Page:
Thursday, April 30, 2015

Ant-Torture Campaign: Day Two

The Honorable Loretta Lynch
Attorney General of the United States
US Department of Justice 

950 Pennsylvania Avenue, NW 
Washington, DC 20530-0001 
Subject: Reading the Senate Torture Report 
Dear Attorney General Lynch: 
The America we believe in does not torture. Yet for years, those who ordered and committed torture, enforced disappearance and other human rights violations in the CIA’s secret detention program have enjoyed impunity. That makes a mockery of the U.S. justice system. 
Recently, the Senate Select Committee on Intelligence released to the public a summary of its 6,700 page report on these matters, known as the “Senate torture report.” It contains information about potential violations of federal and international law. 
But shockingly, the Justice Department has failed to commit to reading and reviewing the full report. In litigation the Justice Department has even said that its copies of the full report remain unread, in a sealed envelope.1 Presumably, no one at the Justice Department has even begun to read the full report—let alone take any action on any information it contains on human rights violations, including the crimes under international law of torture and enforced disappearance. 
That’s why, along with this letter, we are sending you a page, during each of the next ten days, for a total of 10 different pages of the de-classified report summary. 
Reading the report is just one step. The Department of Justice must also re-open and expand its investigations into all CIA interrogations, detentions and renditions. It must bring to justice in fair trials all the persons, regardless of their level of office or former level of office, suspected of being involved in the commission of crimes under international law, such as torture and enforced disappearance. 

Dr. Mohamed Ibrahim, member AI Group 128
Amherst MA 
1 See Declaration of Peter J. Kadzik, Assistant Attorney General, Office of Legislative Affairs, U.S. Department of Justice, ACLU v. CIA, Case 1:13--cv--01870 (filed January 21, 2015, D.D.C.). We are concerned that the Justice Department and other agencies are not opening the full report due to a cynical and hyper-technical effort to circumvent U.S. open records law (the Freedom of Information Act) and prevent the release of the full report to the public.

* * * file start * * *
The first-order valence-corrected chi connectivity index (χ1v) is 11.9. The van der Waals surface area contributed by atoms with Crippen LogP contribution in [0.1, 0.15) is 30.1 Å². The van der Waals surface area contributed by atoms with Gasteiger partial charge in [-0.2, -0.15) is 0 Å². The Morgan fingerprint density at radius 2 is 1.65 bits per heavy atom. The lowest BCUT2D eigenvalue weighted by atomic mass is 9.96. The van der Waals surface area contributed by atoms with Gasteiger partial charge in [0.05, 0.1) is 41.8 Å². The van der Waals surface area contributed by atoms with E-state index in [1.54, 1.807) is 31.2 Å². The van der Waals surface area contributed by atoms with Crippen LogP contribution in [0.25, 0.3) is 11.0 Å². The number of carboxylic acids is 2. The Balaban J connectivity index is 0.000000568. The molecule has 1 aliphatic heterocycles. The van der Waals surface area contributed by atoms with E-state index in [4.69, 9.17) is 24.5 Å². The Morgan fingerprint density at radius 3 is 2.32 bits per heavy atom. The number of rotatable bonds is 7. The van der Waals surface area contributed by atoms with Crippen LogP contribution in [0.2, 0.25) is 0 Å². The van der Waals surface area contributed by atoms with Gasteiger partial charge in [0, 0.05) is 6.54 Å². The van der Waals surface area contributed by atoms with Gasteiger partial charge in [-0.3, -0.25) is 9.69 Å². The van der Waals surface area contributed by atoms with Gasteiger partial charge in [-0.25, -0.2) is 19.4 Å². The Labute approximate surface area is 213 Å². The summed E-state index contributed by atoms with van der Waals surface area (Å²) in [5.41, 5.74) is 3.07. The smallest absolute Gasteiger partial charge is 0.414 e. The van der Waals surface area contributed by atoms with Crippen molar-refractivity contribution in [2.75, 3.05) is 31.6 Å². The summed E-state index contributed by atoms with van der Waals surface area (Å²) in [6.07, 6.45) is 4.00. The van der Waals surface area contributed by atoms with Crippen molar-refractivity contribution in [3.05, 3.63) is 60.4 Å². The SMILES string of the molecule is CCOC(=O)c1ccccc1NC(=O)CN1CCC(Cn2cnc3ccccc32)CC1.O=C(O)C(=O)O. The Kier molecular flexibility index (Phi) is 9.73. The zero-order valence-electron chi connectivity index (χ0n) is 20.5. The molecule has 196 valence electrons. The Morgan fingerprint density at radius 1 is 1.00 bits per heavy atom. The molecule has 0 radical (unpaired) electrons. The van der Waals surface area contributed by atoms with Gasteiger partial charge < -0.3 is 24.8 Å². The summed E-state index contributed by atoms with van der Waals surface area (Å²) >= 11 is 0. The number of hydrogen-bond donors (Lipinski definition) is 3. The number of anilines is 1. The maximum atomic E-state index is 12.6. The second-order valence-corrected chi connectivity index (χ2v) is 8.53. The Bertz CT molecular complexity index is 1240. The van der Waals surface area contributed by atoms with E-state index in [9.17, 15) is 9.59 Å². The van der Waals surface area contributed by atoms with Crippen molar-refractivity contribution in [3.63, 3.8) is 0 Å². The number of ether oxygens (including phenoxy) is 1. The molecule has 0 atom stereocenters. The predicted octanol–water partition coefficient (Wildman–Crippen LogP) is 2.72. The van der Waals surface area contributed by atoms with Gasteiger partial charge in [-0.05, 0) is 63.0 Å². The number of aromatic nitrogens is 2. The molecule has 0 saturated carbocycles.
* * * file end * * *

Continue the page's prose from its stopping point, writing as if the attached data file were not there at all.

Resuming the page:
From Page 10 of the Torture Report:

#3: The interrogations of CIA detainees were brutal and far worse than the CIA represented to policymakers and others.

Beginning with the CIA's first detainee, Abu Zubaydah, and continuing with numerous others,
the CIA applied its enhanced interrogation techniques with significant repetition for days or
weeks at a time. Interrogation techniques such as slaps and "wallings" (slamming detainees
against a wall) were used in combination, frequently concurrent with sleep deprivation and
nudity. Records do not support CIA representations that the CIA initially used an "an open, non-

threatening approach,"^ or that interrogations began with the "least coercive technique possible"^
and escalated to more coercive techniques only as necessary.

The waterboarding technique was physically harmful, inducing convulsions and vomiting. Abu
Zubaydah, for example, became "completely unresponsive, with bubbles rising through his open,
full mouth.'"^ Internal CIA records describe the waterboarding of Khalid Shaykh Mohammad as

evolving into a "series of near drownings."^
Sleep deprivation involved keeping detainees awake for up to 180 hours, usually standing or in
stress positions, at times with their hands shackled above their heads. At least five detainees
experienced disturbing hallucinations during prolonged sleep deprivation and, in at least two of
those cases, the CIA nonetheless continued the sleep deprivation.

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